(Braindump from me + @griesemer)

@ianlancetaylor
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@ianlancetaylor ianlancetaylor commented Oct 8, 2019

Suppose that instead of Pair(F()) we change the rules of composite literals so that a function call with multiple results can be used, and treated as though the results appeared in the composite literal as separate values.

That is, in the original example, instead of

    go func() { c <- Pair(F()) }() 

we permit

    go func( { c <- Pair{F()} }()

This would be permitted for slice/array composite literals as well. (It wouldn't work for maps as there would be no way to specify both the key and the value.)

This seems like a relatively simple extension to the way that functions with multiple results can be used today.

@egonelbre
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@egonelbre egonelbre commented Oct 9, 2019

Any reason not use:

func NewPair(i int, s string) Pair {
	return Pair{i, s}
}

go func() { c <- NewPair(F()) }()
@griesemer
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@griesemer griesemer commented Oct 9, 2019

@egonelbre Of course this is an option. But I think the point the proposal author is trying to make is that this extra work shouldn't be required: "The goal of this proposal is to allow easy conversion from a function return to a struct with the same field types and order." (#33080 (comment))

@griesemer
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@griesemer griesemer commented Oct 9, 2019

Regarding #33080 (comment), to clarify: Like for function invocations f(g() where g returns multiple results and f accepts multiple results, if S is a composite literal type (struct, array, or slice) we would only allow S{g()} and not S{a, b, g(), c, d} or S{g(), g()}.

@rodcorsi
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@rodcorsi rodcorsi commented Oct 15, 2019

Why not specify the struct field that function assigns:

Pair{ i, s: F() }
type Point2D struct { x int, y int }
// ignore z
Point2D{ x, y, _: Point3D() }
@bradfitz bradfitz added the dotdotdot label Dec 10, 2019
@ianlancetaylor
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@ianlancetaylor ianlancetaylor commented Jan 21, 2020

Hi, we're sorry this issue has been open for so long. In an attempt to reduce backlog of language change proposals, we're trying out a new template describing them. Would you mind filling out the template at https://go.googlesource.com/proposal/+/bd3ac287ccbebb2d12a386f1f1447876dd74b54d/go2-language-changes.md .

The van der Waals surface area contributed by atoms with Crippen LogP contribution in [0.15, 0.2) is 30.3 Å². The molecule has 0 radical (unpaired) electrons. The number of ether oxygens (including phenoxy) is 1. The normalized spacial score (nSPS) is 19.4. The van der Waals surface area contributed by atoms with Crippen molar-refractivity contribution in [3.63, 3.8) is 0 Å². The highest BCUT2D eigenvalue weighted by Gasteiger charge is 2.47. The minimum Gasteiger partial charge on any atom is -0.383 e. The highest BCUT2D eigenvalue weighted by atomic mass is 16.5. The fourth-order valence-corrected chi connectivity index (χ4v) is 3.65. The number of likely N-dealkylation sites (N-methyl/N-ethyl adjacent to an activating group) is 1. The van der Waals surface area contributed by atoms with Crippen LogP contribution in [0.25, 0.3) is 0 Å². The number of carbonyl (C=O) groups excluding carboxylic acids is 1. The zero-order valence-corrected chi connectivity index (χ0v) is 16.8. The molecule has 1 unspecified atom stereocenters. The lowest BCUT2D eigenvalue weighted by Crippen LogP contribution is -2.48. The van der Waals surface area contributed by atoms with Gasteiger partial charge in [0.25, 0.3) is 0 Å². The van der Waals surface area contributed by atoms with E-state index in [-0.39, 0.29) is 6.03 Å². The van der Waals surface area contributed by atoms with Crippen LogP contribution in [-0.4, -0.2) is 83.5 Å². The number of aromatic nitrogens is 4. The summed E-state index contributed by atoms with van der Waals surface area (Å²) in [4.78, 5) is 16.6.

When you are done, please reply to the issue with @gopherbot please remove label WaitingForInfo.

Thanks!

@urandom
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@urandom urandom commented Jan 22, 2020

  • Would you consider yourself a novice, intermediate, or experienced Go programmer?
    

Experienced

  • What other languages do you have experience with?
    

C, Java, Kotlin, Rust, Python, Perl to name a few

  • Would this change make Go easier or harder to learn, and why?
    

It won't influence the learning curve

  • Has this idea, or one like it, been proposed before?
    

Not to my knowledge. Though an idea to turn the return tuple into a proper type was.

  • Who does this proposal help, and why?
    

This proposal mainly targets people working with channels, and goroutines that may produce errors (or other tuples), and readers of such code. It will help reduce the boilerplate around passing the valid data and the error across the channel. The proposal is generic enough that there may be other benefactors.

  • Is this change backward compatible?
    

Yes

  • Show example code before and after the change.
    

Before:

type Pair struct {
    i int
    s string
}

func F() (int, string) { ... }
func G() chan {
    Pair c := make(chan Pair) 
    go func() {
        count, id := F()
        c <- Pair{count: count, id: id}
    }() 
    return c 
}

After:

type Pair struct {
    i int
    s string
}

func F() (int, string) { ... }
func G() chan {
    Pair c := make(chan Pair) 
    go func() { c <- Pair(F()) }() 
    return c 
}
  • What is the cost of this proposal? (Every language change has a cost).
    
  •     How many tools (such as vet, gopls, gofmt, goimports, etc.) would be affected?
    

I assume gopls would need the most change, as it would need to suggest the function call during completion. I'm not sure how it affects other tools.

  •     What is the compile time cost?
    

I assume the compile time cost to be negligible, and equal to any other conversion operation.

  •     What is the run time cost?
    

I assume it shouldn't have any run time cost.

  • Can you describe a possible implementation?